Kimi Raikkonen says partying made him a better driver
Former world champion Kimi Raikkonen is now an elder statesman of Formula One but admits he used to be a party animal and says it made him a better driver.
The Finn, known as “Iceman”, has won 21 Grand Prix since his debut in 2001 with Sauber, the team -- now named Alfa Romeo -- he will race for again in Melbourne this week after switching from Ferrari.
Over the years, he gained a reputation for his off-track lifestyle, but the 2007 world champion said finding the right work-life balance had benefited him.
“Obviously it’s been a joke often,” he told the official F1 podcast ‘Beyond The Grid’ this week when asked about his party lifestyle.
“But I actually think it’s more true than a joke that I’ve often been driving better (after) doing whatever I want between the races than if I’m just not having fun and drinks and stuff.”
He added: “Racing and partying -- for me it was normal.”
Now 39, Raikkonen put the theory to the test back in 2013 when after finishing second in the Bahrain Grand Prix he went on a 16-day binge before sobering up to finish second in Barcelona.
“That whole summer was more or less racing and partying. It’s nothing new -- for me it’s normal. Outside it might look a bit weird, but for me, in the past, it was a very normal story,” he said.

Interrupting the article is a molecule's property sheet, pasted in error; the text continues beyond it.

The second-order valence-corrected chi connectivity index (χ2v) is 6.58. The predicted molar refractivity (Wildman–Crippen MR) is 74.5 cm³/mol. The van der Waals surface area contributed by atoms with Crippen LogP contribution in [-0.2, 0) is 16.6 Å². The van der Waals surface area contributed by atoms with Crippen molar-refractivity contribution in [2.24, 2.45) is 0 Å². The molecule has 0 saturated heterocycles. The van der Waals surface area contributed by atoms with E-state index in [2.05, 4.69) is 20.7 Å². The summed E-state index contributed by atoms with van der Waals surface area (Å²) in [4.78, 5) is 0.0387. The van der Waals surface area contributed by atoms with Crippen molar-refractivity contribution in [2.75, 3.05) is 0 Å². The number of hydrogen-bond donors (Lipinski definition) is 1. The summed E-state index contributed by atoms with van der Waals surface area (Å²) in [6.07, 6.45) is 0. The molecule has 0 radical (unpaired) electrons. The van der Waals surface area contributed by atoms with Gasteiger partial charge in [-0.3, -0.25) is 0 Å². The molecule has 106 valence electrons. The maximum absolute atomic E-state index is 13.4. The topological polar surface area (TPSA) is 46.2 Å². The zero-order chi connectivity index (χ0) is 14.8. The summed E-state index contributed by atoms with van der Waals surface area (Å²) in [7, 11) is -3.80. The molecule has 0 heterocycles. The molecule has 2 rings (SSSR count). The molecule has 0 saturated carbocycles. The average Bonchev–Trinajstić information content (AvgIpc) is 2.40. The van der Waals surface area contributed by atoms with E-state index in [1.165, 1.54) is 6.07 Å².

“I always thought that (it makes you) more relaxed and you need to put more effort and concentration in (on track) because you’re a bit unsure,” he added when asked about how he dealt with the hangovers. “And then the end result comes better.”
Asked if partying had ever had a negative impact on his career, he replied: “Absolutely not.”
Raikkonen said that despite being in Formula One for so long, he still enjoyed his job and was looking forward to a new challenge with Alfa Romeo this season after his second stint with Ferrari came to an end.
“I enjoy it, otherwise I wouldn’t be here today,” he said ahead of the opening race of the year.
“The main thing is the racing and going against each other and doing everything as well as you can.
“It’s painful sometimes when you do mistakes or you don’t get exactly what you want, but I guess that challenge is also the one that is enjoyable.”
After starting his career with Sauber, Raikkonen joined Mclaren before moving in 2007 to Ferrari, where he was crowned world champion.
He left Formula One two years later and spent two years competing in the World Rally Championship, before returning with Lotus in 2012 and then moving back to Ferrari.